Reaction Time

Last week I wrote about device optimisation which adds a much needed bit of pragmatism to the holy grail of timeless, device-agnostic website design.

I touched on a technique that I’ll expand here because it can be used more generically. If you’re going for a responsive layout with interactive elements this makes a massive difference to UX.

Relative & Responsive

Consider the hero of our theoretical home page design: a full width photo carousel. When the user clicks left or right, or swipes, a new image slides into view from one side.

Let’s say we specify that a slide transition has a 1 second duration. For a page 1000px wide an image travels at 1px per millisecond, or more usefully, 100px/ds (deciseconds). Assume this is not too fast, not too slow; a pleasant transition. Now consider the same responsive design viewed on an iPhone at 320px wide. It still uses the same JavaScript to animate each transition for 1 second but at this size the speed is now 32px/ds, i.e. rather more sluggish. Check out my very rough JS Fiddle example to see this effect in action.

Speed = distance / time. In responsive design the distances are not constant. We can adjust for this in JavaScript by using the width or height of the animated element to calculate a relative duration. In CSS3 we don’t have this ability (unless we apply it with JavaScript).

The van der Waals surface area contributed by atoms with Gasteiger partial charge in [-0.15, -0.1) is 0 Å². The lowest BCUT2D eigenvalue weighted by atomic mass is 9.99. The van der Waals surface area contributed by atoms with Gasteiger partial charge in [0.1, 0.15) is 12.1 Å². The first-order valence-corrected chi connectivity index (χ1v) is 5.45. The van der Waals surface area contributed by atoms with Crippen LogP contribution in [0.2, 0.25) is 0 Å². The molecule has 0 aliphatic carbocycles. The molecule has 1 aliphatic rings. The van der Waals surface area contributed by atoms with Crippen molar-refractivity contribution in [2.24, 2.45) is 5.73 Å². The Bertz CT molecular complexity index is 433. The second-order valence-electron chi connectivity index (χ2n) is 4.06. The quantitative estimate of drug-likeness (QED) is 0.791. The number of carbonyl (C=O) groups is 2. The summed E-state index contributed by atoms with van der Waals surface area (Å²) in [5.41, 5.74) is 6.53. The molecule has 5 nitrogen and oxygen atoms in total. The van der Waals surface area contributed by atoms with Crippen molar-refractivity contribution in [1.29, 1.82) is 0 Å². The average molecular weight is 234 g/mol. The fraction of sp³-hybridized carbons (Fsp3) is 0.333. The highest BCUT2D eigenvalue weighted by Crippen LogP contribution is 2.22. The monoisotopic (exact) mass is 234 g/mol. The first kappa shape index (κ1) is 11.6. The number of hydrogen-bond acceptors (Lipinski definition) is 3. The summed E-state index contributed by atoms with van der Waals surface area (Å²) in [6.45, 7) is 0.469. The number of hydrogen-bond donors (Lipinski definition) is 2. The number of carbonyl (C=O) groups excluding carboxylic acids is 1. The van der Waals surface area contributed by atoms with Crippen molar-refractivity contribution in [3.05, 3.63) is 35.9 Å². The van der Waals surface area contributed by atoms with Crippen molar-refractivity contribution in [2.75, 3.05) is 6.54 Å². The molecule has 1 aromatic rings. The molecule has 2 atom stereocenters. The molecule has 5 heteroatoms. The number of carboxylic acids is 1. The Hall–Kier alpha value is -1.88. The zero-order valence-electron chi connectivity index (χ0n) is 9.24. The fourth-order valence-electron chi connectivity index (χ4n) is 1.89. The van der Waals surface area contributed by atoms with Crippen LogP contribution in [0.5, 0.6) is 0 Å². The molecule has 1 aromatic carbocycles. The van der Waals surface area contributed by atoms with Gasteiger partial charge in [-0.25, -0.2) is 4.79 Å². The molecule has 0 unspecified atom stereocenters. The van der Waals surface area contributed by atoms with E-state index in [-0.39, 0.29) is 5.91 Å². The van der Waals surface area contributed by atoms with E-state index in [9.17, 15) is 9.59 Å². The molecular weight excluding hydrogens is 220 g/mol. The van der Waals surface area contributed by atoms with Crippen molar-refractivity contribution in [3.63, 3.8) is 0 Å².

A Noticeable Effect?

When we add interactivity we purposely slow things down with transitions. This is a good thing; the user has chance to see what’s going on. But move things too slowly and frustration will quickly rise. Move things automatically and the user may not even notice (auto-play/auto-rotate sucks).

The perceivable different in my example above is only noticeable towards the larger extremes. If an elements width only varies between a couple hundred pixels it’s probably not worth worrying about.

When I built the aforementioned photography-based website (still in production!) this relative effect was very noticeable. I wrote my JavaScript in standard desktop mode and after a quick round of iPhone testing it become very obvious just how annoyingly slow things were moving at a smaller scale. Relative duration calculations went a long way. It felt snappy, it made the thing usable!

One More Thing…

It’s also worth considering that on touch screens the user implies their desired reaction time.

Think of a casual swipe verses an aggressive “get on with it!” swipe. The iPhone’s natural scroll takes this into account and is very responsive as a result. This is hugely valuable information we don’t get with a mouse click. Reacting to the user is the best way to improve their experience.

Something to think about!


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